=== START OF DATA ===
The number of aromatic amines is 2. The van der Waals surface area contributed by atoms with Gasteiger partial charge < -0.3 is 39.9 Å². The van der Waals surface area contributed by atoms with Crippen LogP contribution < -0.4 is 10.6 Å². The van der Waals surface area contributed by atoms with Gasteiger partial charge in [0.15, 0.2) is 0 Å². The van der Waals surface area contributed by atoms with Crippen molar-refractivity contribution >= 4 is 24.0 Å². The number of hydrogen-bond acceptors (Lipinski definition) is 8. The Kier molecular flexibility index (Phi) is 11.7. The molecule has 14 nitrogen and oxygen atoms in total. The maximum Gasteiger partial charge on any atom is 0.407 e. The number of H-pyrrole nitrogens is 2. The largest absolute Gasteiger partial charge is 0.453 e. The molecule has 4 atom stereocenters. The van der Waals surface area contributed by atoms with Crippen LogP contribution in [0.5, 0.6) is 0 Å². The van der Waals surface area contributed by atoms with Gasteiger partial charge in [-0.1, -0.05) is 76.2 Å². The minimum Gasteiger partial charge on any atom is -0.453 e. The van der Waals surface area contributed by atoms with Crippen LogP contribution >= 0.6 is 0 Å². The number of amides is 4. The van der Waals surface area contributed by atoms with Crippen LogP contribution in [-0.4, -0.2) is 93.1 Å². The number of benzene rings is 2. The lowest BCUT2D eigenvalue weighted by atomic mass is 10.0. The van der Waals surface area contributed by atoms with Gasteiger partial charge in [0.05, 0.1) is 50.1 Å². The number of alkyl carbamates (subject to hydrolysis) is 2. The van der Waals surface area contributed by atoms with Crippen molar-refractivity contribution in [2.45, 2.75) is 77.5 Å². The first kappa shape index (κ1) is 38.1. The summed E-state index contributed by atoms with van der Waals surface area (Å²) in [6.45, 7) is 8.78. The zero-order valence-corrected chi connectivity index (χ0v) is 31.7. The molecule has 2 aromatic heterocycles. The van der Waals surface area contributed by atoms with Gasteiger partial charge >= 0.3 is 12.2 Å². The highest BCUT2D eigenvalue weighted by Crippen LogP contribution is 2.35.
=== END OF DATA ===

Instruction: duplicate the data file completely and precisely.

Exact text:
The number of aromatic amines is 2. The van der Waals surface area contributed by atoms with Gasteiger partial charge < -0.3 is 39.9 Å². The van der Waals surface area contributed by atoms with Crippen LogP contribution < -0.4 is 10.6 Å². The van der Waals surface area contributed by atoms with Gasteiger partial charge in [0.15, 0.2) is 0 Å². The van der Waals surface area contributed by atoms with Crippen molar-refractivity contribution >= 4 is 24.0 Å². The number of hydrogen-bond acceptors (Lipinski definition) is 8. The Kier molecular flexibility index (Phi) is 11.7. The molecule has 14 nitrogen and oxygen atoms in total. The maximum Gasteiger partial charge on any atom is 0.407 e. The number of H-pyrrole nitrogens is 2. The largest absolute Gasteiger partial charge is 0.453 e. The molecule has 4 atom stereocenters. The van der Waals surface area contributed by atoms with Crippen LogP contribution in [0.5, 0.6) is 0 Å². The van der Waals surface area contributed by atoms with Gasteiger partial charge in [-0.1, -0.05) is 76.2 Å². The minimum Gasteiger partial charge on any atom is -0.453 e. The van der Waals surface area contributed by atoms with Crippen LogP contribution >= 0.6 is 0 Å². The number of amides is 4. The van der Waals surface area contributed by atoms with Crippen LogP contribution in [-0.4, -0.2) is 93.1 Å². The number of benzene rings is 2. The lowest BCUT2D eigenvalue weighted by atomic mass is 10.0. The van der Waals surface area contributed by atoms with Gasteiger partial charge in [0.05, 0.1) is 50.1 Å². The number of alkyl carbamates (subject to hydrolysis) is 2. The van der Waals surface area contributed by atoms with Crippen molar-refractivity contribution in [2.45, 2.75) is 77.5 Å². The first kappa shape index (κ1) is 38.1. The summed E-state index contributed by atoms with van der Waals surface area (Å²) in [6.45, 7) is 8.78. The zero-order valence-corrected chi connectivity index (χ0v) is 31.7. The molecule has 2 aromatic heterocycles. The van der Waals surface area contributed by atoms with Gasteiger partial charge >= 0.3 is 12.2 Å². The highest BCUT2D eigenvalue weighted by Crippen LogP contribution is 2.35.